If you asked me how I felt getting out of bed just 1 week before I started using my light box, here's the blank stare I would have given you:
But after a few morning breakfasts in front of my Philips GoLite Blu, I felt more like:
Mornings have just always been tough for me. Add to that a decade or so's worth of late nights in front of the computer and generally low natural-light-exposure teamed up to turn me into a night owl --who was struggling to adapt to a normal-person-schedule (cue sad trombone). To date, I've tried:
But these didn't cut it.
With the exception of caffeine (I'm too sensitive) or kids (which I hear can be great motivators), I felt like I had tried the things that would have given me the best chance of waking up ready to go... with no luck. The more I dug into the biology & physiology behind sleep, the more I realized one thing:
Humans have evolved over thousands and thousands of years, and we have developed a pretty robust set of biological systems catered to the environment in which we live. One such system is our biological clock, which tells us when we should be energized & awake VS. sedate & sleepy.
One major driver of this biological clock is - yep you guessed it - LIGHT (via photoreceptor cells in our retina that regulate non-visual responses to light, for all my fellow nerds out there). So when the first commercially practical light bulb lit up in 1879 (thanks to Mr. Edison), we opened up a whole can of biological "WTF?"
No longer would the sun be sole proprietor of natural hormone release that helps us regulate our sleep/wake balance (melatonin to help us fall asleep, serotonin to help us get moving in the morning).
On top of that, all these crazy ideas about man now being like a machine--able to turn on and off at the flip of a switch, his body fine-tuned to increase productivity and usefulness, and work 24/7-- didn't help much either. No wonder the workers of the world started to unite!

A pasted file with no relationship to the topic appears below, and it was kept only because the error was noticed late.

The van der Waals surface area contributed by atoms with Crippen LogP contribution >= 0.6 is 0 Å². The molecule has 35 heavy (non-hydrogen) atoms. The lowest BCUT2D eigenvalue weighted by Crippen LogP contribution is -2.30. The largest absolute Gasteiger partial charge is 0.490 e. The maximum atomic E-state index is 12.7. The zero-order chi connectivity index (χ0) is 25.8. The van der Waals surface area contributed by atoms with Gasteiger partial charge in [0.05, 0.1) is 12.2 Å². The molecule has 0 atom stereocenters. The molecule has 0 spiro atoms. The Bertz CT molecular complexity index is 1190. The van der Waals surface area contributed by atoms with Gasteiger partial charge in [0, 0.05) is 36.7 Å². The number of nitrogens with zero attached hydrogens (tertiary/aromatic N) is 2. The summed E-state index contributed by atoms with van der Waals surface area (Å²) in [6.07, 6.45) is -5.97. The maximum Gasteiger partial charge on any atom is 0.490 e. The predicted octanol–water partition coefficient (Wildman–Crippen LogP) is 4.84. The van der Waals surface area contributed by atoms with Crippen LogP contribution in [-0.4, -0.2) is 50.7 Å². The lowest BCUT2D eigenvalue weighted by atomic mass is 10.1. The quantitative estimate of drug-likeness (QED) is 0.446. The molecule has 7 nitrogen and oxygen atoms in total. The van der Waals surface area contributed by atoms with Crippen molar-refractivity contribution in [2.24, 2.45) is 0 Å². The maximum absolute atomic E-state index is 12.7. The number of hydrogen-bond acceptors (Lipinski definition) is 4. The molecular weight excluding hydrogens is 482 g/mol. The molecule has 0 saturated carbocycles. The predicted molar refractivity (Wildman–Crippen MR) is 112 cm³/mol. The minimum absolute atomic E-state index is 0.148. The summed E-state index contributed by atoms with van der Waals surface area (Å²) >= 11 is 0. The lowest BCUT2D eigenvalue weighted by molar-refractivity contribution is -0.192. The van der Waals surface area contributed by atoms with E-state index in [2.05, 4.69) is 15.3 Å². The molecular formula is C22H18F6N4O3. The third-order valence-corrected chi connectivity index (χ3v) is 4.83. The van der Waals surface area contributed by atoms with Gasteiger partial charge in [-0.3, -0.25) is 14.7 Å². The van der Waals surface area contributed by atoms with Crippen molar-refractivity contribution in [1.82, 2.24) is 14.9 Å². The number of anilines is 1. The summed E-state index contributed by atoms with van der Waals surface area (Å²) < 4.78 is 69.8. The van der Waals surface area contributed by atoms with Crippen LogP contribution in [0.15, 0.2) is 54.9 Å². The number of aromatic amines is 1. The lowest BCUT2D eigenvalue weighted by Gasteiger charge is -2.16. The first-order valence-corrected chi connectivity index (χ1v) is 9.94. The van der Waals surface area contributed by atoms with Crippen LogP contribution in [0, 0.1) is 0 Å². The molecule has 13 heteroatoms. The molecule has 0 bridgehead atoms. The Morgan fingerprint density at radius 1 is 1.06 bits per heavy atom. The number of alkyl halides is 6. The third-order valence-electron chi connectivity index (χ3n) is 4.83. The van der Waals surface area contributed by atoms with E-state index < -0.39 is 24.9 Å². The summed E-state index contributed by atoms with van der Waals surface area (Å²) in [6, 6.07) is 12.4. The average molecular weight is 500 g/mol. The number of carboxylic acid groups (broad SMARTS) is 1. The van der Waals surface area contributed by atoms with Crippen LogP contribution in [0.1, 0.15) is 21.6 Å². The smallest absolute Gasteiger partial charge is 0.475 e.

I had just about resigned myself to my fate when Steve@Zeo, our resident sleep scientist, suggested I try getting a light box to give myself a healthy dose of good, ol'fashioned artificial light in the morning to get me started.
He explained that light therapy might help me stick to a fixed rise time which would stabilize my biological clock. This in turn would not only give me more energy in the morning but keep going throughout the day.
It sounded almost too simple (and too good to be true), but at heart, I'm a follower of Ockham's Razor, which says:
It is futile to do with more things that which can be done with fewer.
With a nudge from Ben@Zeo (our self-experimenter par excellence), I gave the light box a try this past November and I haven't seen the wrong side of the bed since. If you see me around, please forgive my unbridled evangelism for this little blue light - it's been a big game-changer for me.
Given my night and day experience with this, one question that I have is this: Could teenagers or college athletes (like my former self) win big with morning light therapy?
If you're an athlete or a teenager (even better: a teen athlete) have you used light therapy to help you out?
If you're not a teen or an athlete but have tried light therapy, how did you like it? Tell us below!